Schools think teaching at British universities isn’t good enough

Sir Anthony SeldonThe quality of teaching in British universities is not good enough and there is much they could learn from schools, according to a survey of sixth form heads published in a new paper by Sir Anthony Seldon for the Social Market Foundation.

More than half, 56% of those surveyed, said that higher education institutions put too much emphasis on research and not enough on teaching. Two thirds (66%) of the 100 sixth form heads surveyed said that higher education institutions were not interested in school curriculums, learning or teaching methods. An even greater number (89%) said universities needed to seek help with teaching methods from schools.

Teachers overwhelmingly felt that the best teaching was for professional degrees such as medicine and law, according to the survey in Sir Anthony’s paper, Solving the Conundrum: Teaching and learning at British universities.

The Times and Sunday Times has awarded the University of Buckingham the accolade of University of the Year for Teaching Quality 2016 because of its track record for excellence in teaching.
Sir Anthony said: “The Universities Minister, Jo Johnson, is absolutely right to have given the question of teaching such a high priority. The recent focus on research has tipped the balance, always precarious, from teaching to research.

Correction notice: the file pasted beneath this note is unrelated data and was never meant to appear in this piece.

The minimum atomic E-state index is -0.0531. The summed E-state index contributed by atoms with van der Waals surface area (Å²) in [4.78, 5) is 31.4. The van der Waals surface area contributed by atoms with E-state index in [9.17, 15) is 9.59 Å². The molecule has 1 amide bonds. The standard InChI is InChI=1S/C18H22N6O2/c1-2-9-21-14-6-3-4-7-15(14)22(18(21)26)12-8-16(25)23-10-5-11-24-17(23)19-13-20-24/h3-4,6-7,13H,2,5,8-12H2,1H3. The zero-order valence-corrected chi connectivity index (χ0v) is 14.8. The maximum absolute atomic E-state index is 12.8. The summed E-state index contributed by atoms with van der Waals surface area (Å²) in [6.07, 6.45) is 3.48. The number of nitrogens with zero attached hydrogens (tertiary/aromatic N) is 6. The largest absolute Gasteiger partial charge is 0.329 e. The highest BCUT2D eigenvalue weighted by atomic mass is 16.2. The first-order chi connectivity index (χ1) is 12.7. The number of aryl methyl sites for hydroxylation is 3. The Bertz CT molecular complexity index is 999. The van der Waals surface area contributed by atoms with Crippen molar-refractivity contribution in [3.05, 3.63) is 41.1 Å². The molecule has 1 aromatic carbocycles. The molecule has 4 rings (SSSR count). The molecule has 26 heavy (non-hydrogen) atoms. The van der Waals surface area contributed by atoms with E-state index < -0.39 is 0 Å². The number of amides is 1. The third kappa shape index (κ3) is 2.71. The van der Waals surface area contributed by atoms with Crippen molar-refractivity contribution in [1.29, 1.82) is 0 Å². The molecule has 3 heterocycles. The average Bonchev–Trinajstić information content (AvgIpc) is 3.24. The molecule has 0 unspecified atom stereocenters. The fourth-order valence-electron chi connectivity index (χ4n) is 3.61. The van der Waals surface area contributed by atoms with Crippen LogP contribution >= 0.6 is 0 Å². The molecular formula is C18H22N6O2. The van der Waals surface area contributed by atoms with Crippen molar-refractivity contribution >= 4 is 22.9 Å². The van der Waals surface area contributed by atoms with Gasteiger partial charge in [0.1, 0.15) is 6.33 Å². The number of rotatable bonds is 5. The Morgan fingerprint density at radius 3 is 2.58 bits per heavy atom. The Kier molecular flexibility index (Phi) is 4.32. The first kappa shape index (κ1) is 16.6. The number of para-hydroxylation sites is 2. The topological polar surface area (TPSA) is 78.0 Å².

“It is abundantly clear in too many universities today that the leadership and the academics care far more about their research than about the quality of the learning experience of their students.
“Whilst much teaching is excellent, much could be improved. The academics I know mostly share a passion to teach their students as well as they can. Many are frustrated by the lack of priority given to teaching. There is considerable scope for greater professionalization and sharing within higher education and between HE and schools.

“Too little is known about where the excellent teaching is in universities today, and the quality of leadership from the top on teaching in universities is inconsistent.

“My own career spans both schools and higher education. I worked in schools for almost 30 years, for nearly 20 years as head of Brighton College and then Wellington College.

“I am now one of a very small number who have crossed from running schools to heading a university. The proposals I set out in ‘Solving the conundrum’ are workable and will achieve the aim of improving teaching at British universities.”

Sir Anthony also proposes a five-point grading system for academic teachers, based roughy on the levels used in the REF:

Four stars The teaching succeeds to an outstanding degree in achieving the criteria in the Big Ten. The teaching ranks among the very best in the university.
Three stars The teaching quality is a very good standard, but exhibits aspects for improvement.
Two stars The teaching is generally good, allowing the students to make progress in their learning. But it is not inspiring or notably motivating.
One star The teaching is acceptable only. Students make progress but patchily and at too low a level.
Unclassified The teaching quality is unacceptable. Students do not make progress and lack full confidence in the quality of the teacher.

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